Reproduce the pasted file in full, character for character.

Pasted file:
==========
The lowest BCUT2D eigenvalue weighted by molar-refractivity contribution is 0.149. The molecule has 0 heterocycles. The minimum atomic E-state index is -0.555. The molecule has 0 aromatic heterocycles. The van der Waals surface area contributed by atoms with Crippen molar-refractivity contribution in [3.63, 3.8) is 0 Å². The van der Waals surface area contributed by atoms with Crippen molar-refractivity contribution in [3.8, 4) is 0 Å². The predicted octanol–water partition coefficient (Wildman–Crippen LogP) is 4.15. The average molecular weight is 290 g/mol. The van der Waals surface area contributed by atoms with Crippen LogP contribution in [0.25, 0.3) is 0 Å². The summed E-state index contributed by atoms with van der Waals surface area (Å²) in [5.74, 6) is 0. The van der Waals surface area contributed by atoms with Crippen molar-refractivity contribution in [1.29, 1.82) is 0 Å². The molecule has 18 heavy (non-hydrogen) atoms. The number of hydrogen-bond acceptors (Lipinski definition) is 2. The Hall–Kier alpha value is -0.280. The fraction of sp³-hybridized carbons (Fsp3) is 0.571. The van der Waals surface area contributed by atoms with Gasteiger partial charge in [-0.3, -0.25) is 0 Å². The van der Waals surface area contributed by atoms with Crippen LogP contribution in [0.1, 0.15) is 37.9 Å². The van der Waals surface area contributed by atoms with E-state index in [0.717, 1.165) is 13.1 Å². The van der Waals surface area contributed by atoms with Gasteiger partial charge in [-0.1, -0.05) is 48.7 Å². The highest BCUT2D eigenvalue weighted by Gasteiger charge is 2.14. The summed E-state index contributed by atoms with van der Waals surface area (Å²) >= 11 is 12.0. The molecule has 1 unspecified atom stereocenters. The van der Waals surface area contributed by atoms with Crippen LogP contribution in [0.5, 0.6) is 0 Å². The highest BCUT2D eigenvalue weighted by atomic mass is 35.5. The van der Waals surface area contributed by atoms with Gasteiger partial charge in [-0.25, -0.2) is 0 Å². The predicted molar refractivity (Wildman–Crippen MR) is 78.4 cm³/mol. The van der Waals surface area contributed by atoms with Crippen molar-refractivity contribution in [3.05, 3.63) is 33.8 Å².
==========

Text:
The lowest BCUT2D eigenvalue weighted by molar-refractivity contribution is 0.149. The molecule has 0 heterocycles. The minimum atomic E-state index is -0.555. The molecule has 0 aromatic heterocycles. The van der Waals surface area contributed by atoms with Crippen molar-refractivity contribution in [3.63, 3.8) is 0 Å². The van der Waals surface area contributed by atoms with Crippen molar-refractivity contribution in [3.8, 4) is 0 Å². The predicted octanol–water partition coefficient (Wildman–Crippen LogP) is 4.15. The average molecular weight is 290 g/mol. The van der Waals surface area contributed by atoms with Crippen LogP contribution in [0.25, 0.3) is 0 Å². The summed E-state index contributed by atoms with van der Waals surface area (Å²) in [5.74, 6) is 0. The van der Waals surface area contributed by atoms with Crippen molar-refractivity contribution in [1.29, 1.82) is 0 Å². The molecule has 18 heavy (non-hydrogen) atoms. The number of hydrogen-bond acceptors (Lipinski definition) is 2. The Hall–Kier alpha value is -0.280. The fraction of sp³-hybridized carbons (Fsp3) is 0.571. The van der Waals surface area contributed by atoms with Gasteiger partial charge in [-0.3, -0.25) is 0 Å². The van der Waals surface area contributed by atoms with Crippen LogP contribution in [0.1, 0.15) is 37.9 Å². The van der Waals surface area contributed by atoms with E-state index in [0.717, 1.165) is 13.1 Å². The van der Waals surface area contributed by atoms with Gasteiger partial charge in [-0.1, -0.05) is 48.7 Å². The highest BCUT2D eigenvalue weighted by Gasteiger charge is 2.14. The summed E-state index contributed by atoms with van der Waals surface area (Å²) >= 11 is 12.0. The molecule has 1 unspecified atom stereocenters. The van der Waals surface area contributed by atoms with Crippen LogP contribution in [0.5, 0.6) is 0 Å². The highest BCUT2D eigenvalue weighted by atomic mass is 35.5. The van der Waals surface area contributed by atoms with Gasteiger partial charge in [-0.25, -0.2) is 0 Å². The predicted molar refractivity (Wildman–Crippen MR) is 78.4 cm³/mol. The van der Waals surface area contributed by atoms with Crippen molar-refractivity contribution in [3.05, 3.63) is 33.8 Å².